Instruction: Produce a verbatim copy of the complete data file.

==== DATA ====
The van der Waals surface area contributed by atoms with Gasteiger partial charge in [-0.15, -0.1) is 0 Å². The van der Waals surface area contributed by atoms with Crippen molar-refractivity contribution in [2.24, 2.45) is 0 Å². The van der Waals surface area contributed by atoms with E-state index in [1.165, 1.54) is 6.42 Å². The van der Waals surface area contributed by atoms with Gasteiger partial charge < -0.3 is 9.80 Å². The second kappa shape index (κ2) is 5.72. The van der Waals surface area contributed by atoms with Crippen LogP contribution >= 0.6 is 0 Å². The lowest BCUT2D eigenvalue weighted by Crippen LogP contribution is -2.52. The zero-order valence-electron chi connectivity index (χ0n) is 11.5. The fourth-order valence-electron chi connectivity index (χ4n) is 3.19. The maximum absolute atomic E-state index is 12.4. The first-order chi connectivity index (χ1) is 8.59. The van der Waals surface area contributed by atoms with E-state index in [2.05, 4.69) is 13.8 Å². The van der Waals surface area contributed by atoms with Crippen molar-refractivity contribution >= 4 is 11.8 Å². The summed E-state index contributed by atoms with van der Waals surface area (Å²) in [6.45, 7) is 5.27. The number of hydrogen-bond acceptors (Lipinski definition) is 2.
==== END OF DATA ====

The van der Waals surface area contributed by atoms with Gasteiger partial charge in [-0.15, -0.1) is 0 Å². The van der Waals surface area contributed by atoms with Crippen molar-refractivity contribution in [2.24, 2.45) is 0 Å². The van der Waals surface area contributed by atoms with E-state index in [1.165, 1.54) is 6.42 Å². The van der Waals surface area contributed by atoms with Gasteiger partial charge < -0.3 is 9.80 Å². The second kappa shape index (κ2) is 5.72. The van der Waals surface area contributed by atoms with Crippen LogP contribution >= 0.6 is 0 Å². The lowest BCUT2D eigenvalue weighted by Crippen LogP contribution is -2.52. The zero-order valence-electron chi connectivity index (χ0n) is 11.5. The fourth-order valence-electron chi connectivity index (χ4n) is 3.19. The maximum absolute atomic E-state index is 12.4. The first-order chi connectivity index (χ1) is 8.59. The van der Waals surface area contributed by atoms with E-state index in [2.05, 4.69) is 13.8 Å². The van der Waals surface area contributed by atoms with Crippen molar-refractivity contribution >= 4 is 11.8 Å². The summed E-state index contributed by atoms with van der Waals surface area (Å²) in [6.45, 7) is 5.27. The number of hydrogen-bond acceptors (Lipinski definition) is 2.